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Clinically Management Prostate Cancer Guidelines

Clinically Management Prostate Cancer Guidelines

Clinically Management Prostate Cancer Guidelines.

This article explains the necessary clinically management prostate cancer guidelines taken in case of prostate cancer suspected. If the results of the initial examinations suspected of prostate cancer then it is advisable to perform a prostate biopsy.

Prostate Biopsy.

Increased levels in the Prostate-specific antigen (PSA) blood test lead to the biopsy. A high PSA level can be the main indication of prostate disease, yet it can likewise be an indication of a less-genuine condition. Discover why else you may have an anomalous PSA perusing. More info about Prostate-specific antigen explains the National Cancer Institute. During the biopsy, small human tissue samples taken and examined in detail for the presence of prostate cancer. Prostate biopsy performed in Medical Local Anesthesia. Before and after the biopsy, antibiotics administered to prevent Prostatitis.

Perform Biopsy.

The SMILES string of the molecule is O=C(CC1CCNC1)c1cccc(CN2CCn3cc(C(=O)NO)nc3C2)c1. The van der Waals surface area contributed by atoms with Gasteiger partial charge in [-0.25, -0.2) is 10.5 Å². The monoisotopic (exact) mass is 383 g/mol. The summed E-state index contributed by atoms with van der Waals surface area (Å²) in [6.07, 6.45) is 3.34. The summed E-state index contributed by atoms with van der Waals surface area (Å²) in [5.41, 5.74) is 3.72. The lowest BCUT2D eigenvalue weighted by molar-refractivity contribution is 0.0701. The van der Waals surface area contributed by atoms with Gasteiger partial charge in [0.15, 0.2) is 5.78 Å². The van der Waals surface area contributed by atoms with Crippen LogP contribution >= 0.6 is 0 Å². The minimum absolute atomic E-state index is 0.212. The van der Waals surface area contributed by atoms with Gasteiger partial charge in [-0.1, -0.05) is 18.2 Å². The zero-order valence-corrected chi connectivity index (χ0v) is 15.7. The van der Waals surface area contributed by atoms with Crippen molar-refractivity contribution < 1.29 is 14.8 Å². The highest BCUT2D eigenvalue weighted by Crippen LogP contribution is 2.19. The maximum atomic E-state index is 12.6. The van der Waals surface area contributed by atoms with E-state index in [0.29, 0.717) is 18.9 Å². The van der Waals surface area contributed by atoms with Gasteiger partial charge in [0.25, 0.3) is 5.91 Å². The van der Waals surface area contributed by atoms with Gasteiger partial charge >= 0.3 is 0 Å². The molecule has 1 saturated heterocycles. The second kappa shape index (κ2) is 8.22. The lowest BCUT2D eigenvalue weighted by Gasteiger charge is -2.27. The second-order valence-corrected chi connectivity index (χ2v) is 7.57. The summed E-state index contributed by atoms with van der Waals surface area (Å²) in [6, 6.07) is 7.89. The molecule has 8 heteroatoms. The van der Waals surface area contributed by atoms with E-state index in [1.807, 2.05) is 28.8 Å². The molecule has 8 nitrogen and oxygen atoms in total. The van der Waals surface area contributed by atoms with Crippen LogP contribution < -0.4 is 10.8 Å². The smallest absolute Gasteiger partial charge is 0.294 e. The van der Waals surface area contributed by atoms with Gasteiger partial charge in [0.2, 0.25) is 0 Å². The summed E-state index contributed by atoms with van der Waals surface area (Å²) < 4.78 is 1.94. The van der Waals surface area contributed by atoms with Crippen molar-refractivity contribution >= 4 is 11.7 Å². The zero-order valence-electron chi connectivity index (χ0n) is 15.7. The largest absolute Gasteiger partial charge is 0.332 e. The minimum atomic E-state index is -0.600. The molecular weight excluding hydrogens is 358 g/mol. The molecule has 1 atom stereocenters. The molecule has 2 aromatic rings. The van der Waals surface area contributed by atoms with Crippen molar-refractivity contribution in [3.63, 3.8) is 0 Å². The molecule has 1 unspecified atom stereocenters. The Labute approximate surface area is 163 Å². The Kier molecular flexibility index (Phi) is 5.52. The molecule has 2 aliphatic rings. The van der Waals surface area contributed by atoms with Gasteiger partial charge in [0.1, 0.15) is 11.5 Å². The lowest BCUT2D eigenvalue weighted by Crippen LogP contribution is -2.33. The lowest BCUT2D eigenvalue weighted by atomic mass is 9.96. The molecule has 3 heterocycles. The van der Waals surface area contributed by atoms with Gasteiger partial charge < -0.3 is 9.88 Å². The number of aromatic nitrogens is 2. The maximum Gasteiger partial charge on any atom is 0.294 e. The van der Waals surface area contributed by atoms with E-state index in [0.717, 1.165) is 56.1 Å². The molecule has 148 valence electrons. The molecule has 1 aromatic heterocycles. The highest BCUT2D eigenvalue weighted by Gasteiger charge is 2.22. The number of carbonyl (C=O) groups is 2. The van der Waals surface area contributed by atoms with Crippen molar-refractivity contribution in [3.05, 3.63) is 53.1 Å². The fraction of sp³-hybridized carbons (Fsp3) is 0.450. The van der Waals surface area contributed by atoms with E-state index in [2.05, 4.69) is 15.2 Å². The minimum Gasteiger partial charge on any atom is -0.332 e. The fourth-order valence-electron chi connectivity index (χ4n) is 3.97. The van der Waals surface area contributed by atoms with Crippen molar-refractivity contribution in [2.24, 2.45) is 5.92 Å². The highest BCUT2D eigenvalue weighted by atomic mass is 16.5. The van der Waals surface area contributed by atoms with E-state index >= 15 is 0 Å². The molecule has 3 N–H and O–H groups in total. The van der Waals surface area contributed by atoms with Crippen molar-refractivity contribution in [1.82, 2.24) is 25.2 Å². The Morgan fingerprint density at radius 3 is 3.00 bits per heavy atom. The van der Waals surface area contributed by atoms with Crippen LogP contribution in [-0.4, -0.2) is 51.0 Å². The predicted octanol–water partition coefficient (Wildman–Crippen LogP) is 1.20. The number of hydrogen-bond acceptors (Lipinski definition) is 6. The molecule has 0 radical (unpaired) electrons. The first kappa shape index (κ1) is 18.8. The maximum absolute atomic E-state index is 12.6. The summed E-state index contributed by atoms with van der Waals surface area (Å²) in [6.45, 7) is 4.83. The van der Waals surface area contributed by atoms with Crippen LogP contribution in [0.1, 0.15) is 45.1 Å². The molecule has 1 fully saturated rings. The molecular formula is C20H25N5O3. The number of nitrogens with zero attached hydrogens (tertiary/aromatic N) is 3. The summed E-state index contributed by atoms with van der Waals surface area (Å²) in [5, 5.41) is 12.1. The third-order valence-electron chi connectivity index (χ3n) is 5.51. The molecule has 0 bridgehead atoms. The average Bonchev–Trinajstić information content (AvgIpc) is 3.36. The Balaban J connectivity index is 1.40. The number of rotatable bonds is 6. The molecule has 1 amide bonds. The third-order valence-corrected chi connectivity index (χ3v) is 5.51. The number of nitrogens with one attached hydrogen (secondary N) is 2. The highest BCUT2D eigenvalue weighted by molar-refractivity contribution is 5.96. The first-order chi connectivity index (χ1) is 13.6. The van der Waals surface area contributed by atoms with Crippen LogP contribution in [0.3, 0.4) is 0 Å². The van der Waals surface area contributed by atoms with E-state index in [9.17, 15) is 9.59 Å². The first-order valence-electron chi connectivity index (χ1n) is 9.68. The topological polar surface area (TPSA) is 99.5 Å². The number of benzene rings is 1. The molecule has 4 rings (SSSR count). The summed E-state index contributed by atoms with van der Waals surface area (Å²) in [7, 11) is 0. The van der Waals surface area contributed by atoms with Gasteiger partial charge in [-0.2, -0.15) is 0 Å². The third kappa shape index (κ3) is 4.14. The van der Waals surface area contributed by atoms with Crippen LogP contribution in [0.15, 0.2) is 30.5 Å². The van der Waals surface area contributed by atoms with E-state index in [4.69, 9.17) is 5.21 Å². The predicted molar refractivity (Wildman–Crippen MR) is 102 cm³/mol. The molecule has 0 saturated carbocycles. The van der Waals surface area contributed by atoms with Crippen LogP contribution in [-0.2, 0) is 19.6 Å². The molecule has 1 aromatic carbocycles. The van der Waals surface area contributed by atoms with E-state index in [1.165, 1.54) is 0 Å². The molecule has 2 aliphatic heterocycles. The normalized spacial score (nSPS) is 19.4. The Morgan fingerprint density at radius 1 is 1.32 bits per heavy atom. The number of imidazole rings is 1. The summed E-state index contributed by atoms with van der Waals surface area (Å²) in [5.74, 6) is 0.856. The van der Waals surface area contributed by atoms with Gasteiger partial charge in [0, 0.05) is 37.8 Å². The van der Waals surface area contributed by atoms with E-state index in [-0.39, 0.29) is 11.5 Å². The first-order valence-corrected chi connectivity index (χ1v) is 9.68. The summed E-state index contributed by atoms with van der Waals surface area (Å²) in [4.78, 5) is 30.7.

At this stage, a medical ultrasound machine enters the rectum. Guided by the ultrasonic head pictures, it can control any suspect area. Then a fine needle directed to these areas of the prostate. A special mechanism advances the needle automatically into the prostate and cuts a small piece of tissue. The process of obtaining the thin piece of tissue lasts fractions of a second and that is why a little painful. If a pathological area found in the ultrasound, a biopsy is made in that area. If no pathological point is found, 12 or more biopsies from different areas of the prostate will be taken. Many large-size prostates may need more than 12 biopsies. This is so in order to have an adequate image of the prostate for the sure prevention of prostate cancer. After biopsy, it is normal for patients to have a little blood in the urine.

Medical Biopsy Opinion.

Clinically management prostate cancer guidelines done by the pathologist-anatomist specialized in the diagnosis of cancer and other pathological tissue damage. There are 3 result data in the report.

  1. Negative without any evidence of prostate cancer. Sometimes it shows Prostatitis. However, most of these are evidence of Hyperplasia and some other findings not related to cancer.
  2. In the presence of so-called PIN (Prostate Intraepithelial Neoplasia).
  3. Positive. That is, a definitive presence of prostate cancer.

Complete Medical Analysis of the 3 results.

Negative.

There is no need to mention further details as there is no evidence of cancer.

Prostate Intraepithelial Neoplasia (PIN).